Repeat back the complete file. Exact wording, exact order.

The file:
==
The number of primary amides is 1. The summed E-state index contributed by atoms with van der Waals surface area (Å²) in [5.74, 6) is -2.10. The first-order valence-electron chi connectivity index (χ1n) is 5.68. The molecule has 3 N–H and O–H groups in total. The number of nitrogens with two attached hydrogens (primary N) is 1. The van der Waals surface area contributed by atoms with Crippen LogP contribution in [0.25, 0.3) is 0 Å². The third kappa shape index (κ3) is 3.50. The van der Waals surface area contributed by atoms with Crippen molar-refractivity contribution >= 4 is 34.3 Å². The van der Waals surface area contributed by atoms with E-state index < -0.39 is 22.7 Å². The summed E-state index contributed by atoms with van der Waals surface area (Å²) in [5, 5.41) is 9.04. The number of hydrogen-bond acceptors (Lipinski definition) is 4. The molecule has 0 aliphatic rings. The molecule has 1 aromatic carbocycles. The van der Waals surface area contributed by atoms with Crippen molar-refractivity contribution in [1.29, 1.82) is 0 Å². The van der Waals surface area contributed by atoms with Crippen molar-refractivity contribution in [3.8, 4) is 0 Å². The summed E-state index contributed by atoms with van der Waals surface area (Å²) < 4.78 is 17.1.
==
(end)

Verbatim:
The number of primary amides is 1. The summed E-state index contributed by atoms with van der Waals surface area (Å²) in [5.74, 6) is -2.10. The first-order valence-electron chi connectivity index (χ1n) is 5.68. The molecule has 3 N–H and O–H groups in total. The number of nitrogens with two attached hydrogens (primary N) is 1. The van der Waals surface area contributed by atoms with Crippen LogP contribution in [0.25, 0.3) is 0 Å². The third kappa shape index (κ3) is 3.50. The van der Waals surface area contributed by atoms with Crippen molar-refractivity contribution >= 4 is 34.3 Å². The van der Waals surface area contributed by atoms with E-state index < -0.39 is 22.7 Å². The summed E-state index contributed by atoms with van der Waals surface area (Å²) in [5, 5.41) is 9.04. The number of hydrogen-bond acceptors (Lipinski definition) is 4. The molecule has 0 aliphatic rings. The molecule has 1 aromatic carbocycles. The van der Waals surface area contributed by atoms with Crippen molar-refractivity contribution in [1.29, 1.82) is 0 Å². The van der Waals surface area contributed by atoms with Crippen molar-refractivity contribution in [3.8, 4) is 0 Å². The summed E-state index contributed by atoms with van der Waals surface area (Å²) < 4.78 is 17.1.